• If there is no control group, use a One-way repeated-measures ANOVA

      • Here you are answering the question: “How does trial affect Y?”

    • If there is a control group, use a Two-way repeated-measures ANOVA

      • Investigating the interaction between Group*Trial

      • Here you are answering the question: “How does Trial affect Y differently across Groups?”

  • Paired t-test

    - allows for the investigation between groups for within-subjects. Can only be used for two time points.

  • Mixed modeling

    • Data are in the form of one row per subject per trial

    • Analysis is via maximizing likelihood of observed values

    • Can handle balanced as well as unbalanced or missing within subject data

    • Fixed effects-the differences or changes in the dependent variable that is attributed to an independent (predictor) variable

      • Their value is the same (fixed) for everyone in a group

    • Random effects- have values that vary randomly within and/or between individuals

    • Mixed=fixed+random

Readings

Textbooks & Chapters

Ballinger G.A. (2004). Using generalized estimating equations for longitudinal data analysis, Organizational Research Methods, 7:127-150.

Hardin J.W., Hilbe J.M. (2003). Generalized Estimating Equations, New York: Chapman and Hall.

Applied Longitudinal Data Analysis: Modeling Change and Event Occurrence by Judith D. Singer and John B. Willett

Modeling Longitudinal Data by Robert Weiss

Applied Longitudinal Analysis by Garrett M. Fitzmaurice, Nan M. Laird and James H. Ware

Methodological Articles

Hubbard AE, Ahern J, Fleischer NL, Van der Laan M, Lippman SA, Jewell N, Bruckner T, Satariano WA. To GEE or not to GEE: comparing population average and mixed models for estimating the associations between neighborhood risk factors and health. Epidemiology. 2010 Jul;21(4):467-74. doi: 10.1097/EDE.0b013e3181caeb90.
Compares mixed models and GEE

Odueyungbo A, Browne D, Akhtar-Danesh N, Thabane L.Comparison of generalized estimating equations and quadratic inference functions using data from the National Longitudinal Survey of Children and Youth (NLSCY) database. BMC Med Res Methodol. 2008 May 9;8:28. doi: 10.1186/1471-2288-8-28.
Shows how to use the quadratic inference functions in GEE

Goldstein H. Tutorial in Biostatistics: Longitudinal Data Analysis (Repeated Measures) in Clinical Trials. Stat Med. 2000 Jul 15;19(13):1821.
Reviews and summarizes longitudinal data analysis in clinical trials. Uses five clinical trials with longitudinal outcomes. Reviews some software (note: published in 1999).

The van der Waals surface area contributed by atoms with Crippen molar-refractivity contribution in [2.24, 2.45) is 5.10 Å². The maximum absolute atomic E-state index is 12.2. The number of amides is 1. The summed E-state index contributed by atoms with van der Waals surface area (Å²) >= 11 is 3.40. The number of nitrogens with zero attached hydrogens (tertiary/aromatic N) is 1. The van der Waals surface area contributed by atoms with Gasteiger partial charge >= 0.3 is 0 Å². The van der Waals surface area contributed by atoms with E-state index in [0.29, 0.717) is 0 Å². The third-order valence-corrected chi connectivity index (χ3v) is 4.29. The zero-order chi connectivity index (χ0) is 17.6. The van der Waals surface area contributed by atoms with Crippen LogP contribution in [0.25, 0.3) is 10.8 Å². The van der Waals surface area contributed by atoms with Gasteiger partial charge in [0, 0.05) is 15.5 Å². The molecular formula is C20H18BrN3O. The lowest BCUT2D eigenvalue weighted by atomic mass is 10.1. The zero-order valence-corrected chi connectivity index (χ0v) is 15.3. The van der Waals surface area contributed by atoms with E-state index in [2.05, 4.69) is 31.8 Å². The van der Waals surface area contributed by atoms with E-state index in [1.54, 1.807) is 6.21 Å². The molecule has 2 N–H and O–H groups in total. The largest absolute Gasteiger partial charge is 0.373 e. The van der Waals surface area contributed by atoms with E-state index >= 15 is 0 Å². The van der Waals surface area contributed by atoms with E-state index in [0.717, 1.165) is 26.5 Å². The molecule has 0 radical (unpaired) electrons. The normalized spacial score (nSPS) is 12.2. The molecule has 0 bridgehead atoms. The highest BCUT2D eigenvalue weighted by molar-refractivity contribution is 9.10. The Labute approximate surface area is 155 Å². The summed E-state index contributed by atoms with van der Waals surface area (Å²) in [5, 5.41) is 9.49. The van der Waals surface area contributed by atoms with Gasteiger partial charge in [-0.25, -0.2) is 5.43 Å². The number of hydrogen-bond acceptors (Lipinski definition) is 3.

Ballinger GA. Using Generalized Estimating Equations for Longitudinal Data Analysis. Organizational Research Methods April 2004 7: 127-150, doi:10.1177/1094428104263672
A good overview of GEE with examples (no code however)

Application Articles

Ma Y, Mazumdar M, Memtsoudis SG. Beyond Repeated Measures ANOVA: advanced statistical methods for the analysis of longitudinal data in anesthesia research. Reg Anesth Pain Med. 2012 Jan-Feb;37(1):99-105. doi: 10.1097/AAP.0b013e31823ebc74.
Paper comparing GEE to other repeated measures analysis models (mixed models and RM-ANOVA)

Hanley JA, Negassa A, Edwardes MD, Forrester JE.Statistical Analysis of Correlated Data Using Generalized Estimating Equations: An Orientation. Am J Epidemiol. 2003 Feb 15;157(4):364-75.
Paper describing GEE method for epidemiologists

Hu FB, Goldberg J, Hedeker D, Flay BR, Pentz MA. Comparison of Population-Averaged and Subject-Specific Approaches for Analyzing Repeated Binary Outcomes. Am J Epidemiol. 1998 Apr 1;147(7):694-703.
A comparison of generalized estimating equation and random-effects approaches to analyzing binary outcomes from longitudinal studies: illustrations from a smoking prevention study

Websites

Powerpoint presentations on GEE & repeated measures analyses:

http://www.pitt.edu/~super4/33011-34001/33151-33161.ppt

PDF resources:

http://cdn.umb.edu/images/Longitudinal_data_analysis-April_17_2012.pdf

Websites:

http://www.ats.ucla.edu/stat/sas/seminars/sas_repeatedmeasures/default.htm
-Refers on how to implement Repeated Measures Analyses in SAS

http://www.ats.ucla.edu/stat/sas/library/comp_repeated.htm
-compares strategies of analyzing repeated measures data in SAS and SPSS

Examples of research using GEE

1. Tamers, S. L., et al. (2014). “The impact of stressful life events on excessive alcohol consumption in the French population: findings from the GAZEL cohort study.” PLoS One 9(1): e87653.
Link

2. Stopka, T. J., et al. (2014). “Is crime associated with over-the-counter pharmacy syringe sales? Findings from Los Angeles, California.” Int J Drug Policy 25(2): 244-250.
Link

3. Patterson, A. C. and G. Veenstra (2010). “Loneliness and risk of mortality: a longitudinal investigation in Alameda County, California.” Soc Sci Med 71(1): 181-186.
Link

4. Lin, K. C., et al. (2010). “Time-varying nature of risk factors for the longitudinal development of disability in older adults with arthritis.” J Epidemiol 20(6): 460-467.
Link

Courses

Course in Mailman’s Bio-statistics department: Analysis of Longitudinal Data (P8157)

Course at CUNY: BIOS 75300 – Analysis of Longitudinal Data

Cornell Statistical Consulting Unit workshop:http://www.cscu.cornell.edu/workshops/longitudinal.php

NCU online version of course notes in pdf (Specifically Ch 12)http://www.stat.ncsu.edu/people/davidian/courses/st732/#info

UCLA seminar with videoshttp://www.ats.ucla.edu/stat/sas/seminars/sas_repeatedmeasures/default.htm